Over at SciFi Bulletin, you can find me talking about the season openers for The Flash, Black Lightning and Supergirl all of which do entirely different things in entirely different ways and demonstrate just how varied and interesting the CW approach to superhero stories is. Also check out my write up of overlooked and lovely UK comedy series Zapped which returns this week.  Also The Purge rounding the corner and speeding up into it's home run with the sixth episode and one of the best episodes of The Walking Dead in ages. Which, given it apparently posted the worst ratings the show has ever had, just goes to show there's no accounting for taste. Oh and this week's Doctor Who which was not only lovely but had the best TARDIS sequence the show has done, possibly ever.

Over at the blog, there's a ton of stuff including:
-Details of Jen Williams' new book, The Poison Song!
-Details of Adam P Knave's new book, Culture's Skeleton!
-The Woman Who Fell To Earth-My review of the first episode of this season of Doctor Who.
-My review of excellent historical graphic novel, Apollo
-A comics roundup featuring Errand Boys, Blackbird, A Walk Through Hell, Death Orb and Tony Stark, Iron Man's latest or launch issues.
-My FantasyCon 2018 Schedule! Where I am as you read this!

Horror Christmas 3: 28 Weeks Later


I talk a lot about stories set after the world ends. This, up until the last two minutes, is pretty much the platonic ideal of that concept.

28 weeks after the occasionally visible events of the original movie, the UK is a mass grave. The infected have either died of starvation or their wounds, the country is blockaded and a relief effort, staging out of a safe zone on the Isle of Dogs, is slowly reuniting families. The world, to a point, is breathing out.

Don (Robert Carlyle) and Alice (Catherine McCormack) are part of a group of survivors. During the outbreak, they were faced with an impossible choice; let a terrified child into their hideout or watch him die. They did the only thing they could. Alice apparently died for it. Don escaped. Now a custodian at the safe zone, Don is consumed with guilt. When reunited with his kids Andy (Mackintosh Muggleton) and Tammy (Imogen Poots) he tells them a polite, necessary lie about how Alice died.

And then Alice is found. Alive. She's immune. A carrier but not a victim. Don is not so lucky.

An outbreak rips through the safe zone and Andy and Tammy are rescued by doctor Scarlet (Rose Byrne), sniper Doyle (Jeremy Renner) and pilot Flynn (Harold Perrineau Jr).. Pursued by the herd of Infected, and what's left of their father, they race to get clear of London before it's incinerated to stop the infection.

This is vastly superior to the original movie. Not just because it's actually shot like someone wants you to understand what you're seeing (Tough on dogma 95, touch on the causes of dogma 95) either. It works better because of the simple fact that a story has preceded it. You need to wade through the story of Jim and the world's most irrationally accurate blood drop to get to this. That story still exists, somewhere out in the countryside here. Maybe Jim and co are even heading to London when the alarms go off. Maybe they die in the bombing or are already overseas. We don't know anything besides context and context gives us scope. The world is bigger, more established than what we see here and what the original movie loses in accessibility the sequel gains in stakes and scale.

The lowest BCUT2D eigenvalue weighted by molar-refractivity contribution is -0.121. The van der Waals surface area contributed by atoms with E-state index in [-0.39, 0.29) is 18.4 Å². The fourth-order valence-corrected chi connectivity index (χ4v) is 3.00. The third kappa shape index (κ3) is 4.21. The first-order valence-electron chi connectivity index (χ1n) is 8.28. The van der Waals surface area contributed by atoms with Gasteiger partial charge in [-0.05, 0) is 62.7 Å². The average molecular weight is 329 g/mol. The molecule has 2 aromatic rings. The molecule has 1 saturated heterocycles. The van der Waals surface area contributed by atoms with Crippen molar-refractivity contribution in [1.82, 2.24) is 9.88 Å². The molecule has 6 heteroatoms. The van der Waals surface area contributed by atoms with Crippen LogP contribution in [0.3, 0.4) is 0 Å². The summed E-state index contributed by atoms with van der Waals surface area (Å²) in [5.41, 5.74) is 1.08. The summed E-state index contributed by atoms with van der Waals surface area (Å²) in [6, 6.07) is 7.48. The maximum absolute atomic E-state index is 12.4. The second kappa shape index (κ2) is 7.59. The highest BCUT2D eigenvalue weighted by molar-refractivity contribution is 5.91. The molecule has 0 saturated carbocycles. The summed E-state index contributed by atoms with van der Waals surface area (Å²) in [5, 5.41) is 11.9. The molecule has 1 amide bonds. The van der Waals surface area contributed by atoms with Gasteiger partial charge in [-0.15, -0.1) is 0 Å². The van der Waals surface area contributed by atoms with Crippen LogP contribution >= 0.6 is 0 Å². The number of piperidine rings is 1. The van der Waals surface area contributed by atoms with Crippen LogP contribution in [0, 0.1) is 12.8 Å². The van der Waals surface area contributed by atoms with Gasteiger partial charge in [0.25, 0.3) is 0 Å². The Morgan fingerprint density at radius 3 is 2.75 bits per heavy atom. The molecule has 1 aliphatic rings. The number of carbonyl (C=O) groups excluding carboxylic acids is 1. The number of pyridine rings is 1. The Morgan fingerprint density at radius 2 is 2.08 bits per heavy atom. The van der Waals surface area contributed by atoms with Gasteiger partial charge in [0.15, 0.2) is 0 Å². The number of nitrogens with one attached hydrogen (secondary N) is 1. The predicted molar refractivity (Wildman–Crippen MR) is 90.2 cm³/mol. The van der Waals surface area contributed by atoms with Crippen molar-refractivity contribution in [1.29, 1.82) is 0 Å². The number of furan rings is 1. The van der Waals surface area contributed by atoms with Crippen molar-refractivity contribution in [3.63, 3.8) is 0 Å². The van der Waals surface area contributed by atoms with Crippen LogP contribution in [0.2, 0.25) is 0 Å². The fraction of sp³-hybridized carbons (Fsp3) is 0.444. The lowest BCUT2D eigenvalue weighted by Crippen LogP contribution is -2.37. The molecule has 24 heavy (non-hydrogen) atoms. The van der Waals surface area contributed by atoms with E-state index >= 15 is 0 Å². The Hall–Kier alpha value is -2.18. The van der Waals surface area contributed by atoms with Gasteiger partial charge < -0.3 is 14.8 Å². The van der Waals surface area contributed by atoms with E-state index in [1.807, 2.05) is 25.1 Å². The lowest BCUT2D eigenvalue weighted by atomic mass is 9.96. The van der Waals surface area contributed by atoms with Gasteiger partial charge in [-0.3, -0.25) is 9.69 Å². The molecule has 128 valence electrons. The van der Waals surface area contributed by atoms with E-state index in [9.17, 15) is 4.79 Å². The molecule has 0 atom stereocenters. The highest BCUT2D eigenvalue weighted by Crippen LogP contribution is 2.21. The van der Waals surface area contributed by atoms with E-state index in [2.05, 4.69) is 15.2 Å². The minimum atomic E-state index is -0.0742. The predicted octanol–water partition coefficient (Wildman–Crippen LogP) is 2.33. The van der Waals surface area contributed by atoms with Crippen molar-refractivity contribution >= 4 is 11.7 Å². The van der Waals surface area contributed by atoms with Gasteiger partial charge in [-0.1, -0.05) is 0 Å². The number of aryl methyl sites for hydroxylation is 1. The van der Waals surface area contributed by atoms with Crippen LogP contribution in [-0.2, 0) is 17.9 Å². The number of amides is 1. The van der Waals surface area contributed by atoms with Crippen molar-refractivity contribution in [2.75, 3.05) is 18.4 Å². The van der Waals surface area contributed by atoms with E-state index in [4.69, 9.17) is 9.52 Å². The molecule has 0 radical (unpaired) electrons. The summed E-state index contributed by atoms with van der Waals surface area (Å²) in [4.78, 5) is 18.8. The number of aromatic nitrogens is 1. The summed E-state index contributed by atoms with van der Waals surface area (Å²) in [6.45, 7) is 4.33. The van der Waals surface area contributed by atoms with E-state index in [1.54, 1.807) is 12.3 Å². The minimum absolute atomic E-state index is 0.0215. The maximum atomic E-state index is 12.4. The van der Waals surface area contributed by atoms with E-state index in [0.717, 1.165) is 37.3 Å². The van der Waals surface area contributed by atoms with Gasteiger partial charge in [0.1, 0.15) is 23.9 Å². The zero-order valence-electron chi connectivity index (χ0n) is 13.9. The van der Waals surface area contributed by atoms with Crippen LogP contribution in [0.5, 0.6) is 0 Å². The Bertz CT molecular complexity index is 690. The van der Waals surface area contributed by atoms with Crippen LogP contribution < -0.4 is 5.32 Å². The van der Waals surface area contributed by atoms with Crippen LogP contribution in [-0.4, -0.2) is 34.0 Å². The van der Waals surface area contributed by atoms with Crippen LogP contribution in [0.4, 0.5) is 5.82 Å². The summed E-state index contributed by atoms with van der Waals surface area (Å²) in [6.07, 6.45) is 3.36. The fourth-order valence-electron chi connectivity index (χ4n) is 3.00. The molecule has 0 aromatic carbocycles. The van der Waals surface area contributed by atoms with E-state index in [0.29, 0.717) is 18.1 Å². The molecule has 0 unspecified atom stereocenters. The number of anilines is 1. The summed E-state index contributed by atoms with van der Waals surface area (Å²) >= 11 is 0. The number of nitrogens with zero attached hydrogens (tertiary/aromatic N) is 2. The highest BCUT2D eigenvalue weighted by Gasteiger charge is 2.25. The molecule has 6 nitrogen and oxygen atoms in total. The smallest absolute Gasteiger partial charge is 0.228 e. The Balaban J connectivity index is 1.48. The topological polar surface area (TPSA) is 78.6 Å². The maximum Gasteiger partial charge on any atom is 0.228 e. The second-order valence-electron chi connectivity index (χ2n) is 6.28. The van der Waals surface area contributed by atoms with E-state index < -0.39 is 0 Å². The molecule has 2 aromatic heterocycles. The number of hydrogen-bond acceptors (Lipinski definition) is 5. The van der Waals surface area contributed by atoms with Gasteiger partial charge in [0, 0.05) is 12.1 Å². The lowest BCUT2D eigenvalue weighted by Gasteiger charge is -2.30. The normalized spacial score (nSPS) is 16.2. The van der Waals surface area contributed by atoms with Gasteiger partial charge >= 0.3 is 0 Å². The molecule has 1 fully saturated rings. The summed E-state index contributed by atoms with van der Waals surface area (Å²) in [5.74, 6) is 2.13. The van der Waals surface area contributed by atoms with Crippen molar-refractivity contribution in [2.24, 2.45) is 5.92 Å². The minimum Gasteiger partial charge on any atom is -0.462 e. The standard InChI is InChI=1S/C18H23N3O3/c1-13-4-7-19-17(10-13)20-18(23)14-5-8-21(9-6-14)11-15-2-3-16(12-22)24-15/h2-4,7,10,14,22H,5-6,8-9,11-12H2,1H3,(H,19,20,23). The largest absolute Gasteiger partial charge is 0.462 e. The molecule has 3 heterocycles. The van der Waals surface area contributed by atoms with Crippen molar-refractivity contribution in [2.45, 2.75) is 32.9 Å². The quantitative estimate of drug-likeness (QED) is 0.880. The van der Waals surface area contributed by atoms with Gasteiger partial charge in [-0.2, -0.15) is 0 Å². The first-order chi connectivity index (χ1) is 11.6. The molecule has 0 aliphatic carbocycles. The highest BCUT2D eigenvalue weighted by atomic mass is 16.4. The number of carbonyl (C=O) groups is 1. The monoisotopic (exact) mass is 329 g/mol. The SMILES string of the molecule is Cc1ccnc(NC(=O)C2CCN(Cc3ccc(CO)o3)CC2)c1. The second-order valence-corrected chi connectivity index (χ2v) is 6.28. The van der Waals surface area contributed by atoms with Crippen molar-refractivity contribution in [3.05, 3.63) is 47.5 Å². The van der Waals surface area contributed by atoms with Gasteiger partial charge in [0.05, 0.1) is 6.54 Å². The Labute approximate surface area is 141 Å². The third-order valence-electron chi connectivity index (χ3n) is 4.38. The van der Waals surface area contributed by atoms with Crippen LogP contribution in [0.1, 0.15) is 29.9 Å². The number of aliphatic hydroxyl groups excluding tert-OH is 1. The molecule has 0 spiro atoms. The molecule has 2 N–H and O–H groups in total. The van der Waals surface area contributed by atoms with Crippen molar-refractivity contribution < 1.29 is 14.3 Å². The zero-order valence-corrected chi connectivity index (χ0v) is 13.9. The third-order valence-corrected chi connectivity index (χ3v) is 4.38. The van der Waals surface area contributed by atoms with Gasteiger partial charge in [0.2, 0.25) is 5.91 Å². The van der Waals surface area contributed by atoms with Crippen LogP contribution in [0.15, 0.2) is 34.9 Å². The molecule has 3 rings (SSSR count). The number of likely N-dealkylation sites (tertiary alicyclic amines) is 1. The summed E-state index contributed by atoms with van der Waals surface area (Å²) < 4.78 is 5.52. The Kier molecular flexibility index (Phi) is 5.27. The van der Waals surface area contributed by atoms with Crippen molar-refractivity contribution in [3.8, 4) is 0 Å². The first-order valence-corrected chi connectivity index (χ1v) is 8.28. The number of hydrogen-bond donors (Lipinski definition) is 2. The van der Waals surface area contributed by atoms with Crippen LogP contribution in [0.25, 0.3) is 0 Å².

It also works much better because the movie is about infection on a macro scale. Don's understandable if inexcusable choice as the infection of his relationship. His attempt to heal that leading to a very real outbreak of violence and horror. His inability (Or perhaps latent guilt) to see what he is driving his obsessive need to find his children. Children who are in turn an infection vector all of their own. The movie doesn't happen without them breaking out after all. Elements of chaos, civilians, infecting General Stone's nice neat safe zone. And, more importantly, Flynn, Doyle and Rose's training. All three go off book, All three do so for reasons of conscience. All three pay horrific, total prices for it. And even that is an infection vector. The movie opens with Don making a terrible choice and paying a terrible price. The movie closes with the horrifying consequences of good choices. Nothing is safe.

Unfortunately, nothing in those last two minutes is surprising either. 28 Weeks Later doesn't so much lean into a trope as cling to it for dear life in its final minutes and it never fails to annoy me. However, even with that choice there's a hell of a lot to enjoy in this deeply weird, mostly very successful sequel.

28 Weeks Later is on blu-ray, DVD and streaming on part of Jeff Bezos' obscenely vast fortune now.

Signing Off

The true purpose of Starfleet! Taking up space! The end of the world! Again! That's a week huh?

I'm at Fantasycon in Chester as you read this. If you're there, come say hi! Regardless, look after yourself this week, please. Water, protein, rest breaks, lunch breaks. You've got this.

As ever, you can find me on Twitter. As ever if you liked this week's installment please feel to share it and drop something in the Ko-Fi jar.  And, as always, thank you for reading. I'll see you next week, because you know what? This?

is a Full Lid.